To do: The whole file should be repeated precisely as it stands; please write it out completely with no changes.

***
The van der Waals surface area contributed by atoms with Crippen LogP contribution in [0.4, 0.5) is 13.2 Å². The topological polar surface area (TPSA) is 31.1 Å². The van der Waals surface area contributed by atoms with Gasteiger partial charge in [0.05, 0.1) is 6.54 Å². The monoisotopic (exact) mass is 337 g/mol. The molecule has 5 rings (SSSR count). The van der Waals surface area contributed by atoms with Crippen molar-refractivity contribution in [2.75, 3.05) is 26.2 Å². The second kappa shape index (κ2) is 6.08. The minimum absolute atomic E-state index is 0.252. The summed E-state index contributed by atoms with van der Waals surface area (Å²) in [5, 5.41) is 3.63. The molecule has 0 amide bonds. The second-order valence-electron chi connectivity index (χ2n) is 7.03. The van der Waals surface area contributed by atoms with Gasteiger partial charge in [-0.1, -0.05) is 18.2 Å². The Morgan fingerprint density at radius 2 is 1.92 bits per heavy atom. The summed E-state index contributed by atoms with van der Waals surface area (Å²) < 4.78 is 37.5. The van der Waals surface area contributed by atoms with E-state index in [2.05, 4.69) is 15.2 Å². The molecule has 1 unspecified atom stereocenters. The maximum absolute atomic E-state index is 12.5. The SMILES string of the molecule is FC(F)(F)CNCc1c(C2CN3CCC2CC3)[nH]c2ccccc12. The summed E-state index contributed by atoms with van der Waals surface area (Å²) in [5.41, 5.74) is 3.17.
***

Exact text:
The van der Waals surface area contributed by atoms with Crippen LogP contribution in [0.4, 0.5) is 13.2 Å². The topological polar surface area (TPSA) is 31.1 Å². The van der Waals surface area contributed by atoms with Gasteiger partial charge in [0.05, 0.1) is 6.54 Å². The monoisotopic (exact) mass is 337 g/mol. The molecule has 5 rings (SSSR count). The van der Waals surface area contributed by atoms with Crippen molar-refractivity contribution in [2.75, 3.05) is 26.2 Å². The second kappa shape index (κ2) is 6.08. The minimum absolute atomic E-state index is 0.252. The summed E-state index contributed by atoms with van der Waals surface area (Å²) in [5, 5.41) is 3.63. The molecule has 0 amide bonds. The second-order valence-electron chi connectivity index (χ2n) is 7.03. The van der Waals surface area contributed by atoms with Gasteiger partial charge in [-0.1, -0.05) is 18.2 Å². The Morgan fingerprint density at radius 2 is 1.92 bits per heavy atom. The summed E-state index contributed by atoms with van der Waals surface area (Å²) < 4.78 is 37.5. The van der Waals surface area contributed by atoms with E-state index in [2.05, 4.69) is 15.2 Å². The molecule has 1 unspecified atom stereocenters. The maximum absolute atomic E-state index is 12.5. The SMILES string of the molecule is FC(F)(F)CNCc1c(C2CN3CCC2CC3)[nH]c2ccccc12. The summed E-state index contributed by atoms with van der Waals surface area (Å²) in [5.41, 5.74) is 3.17.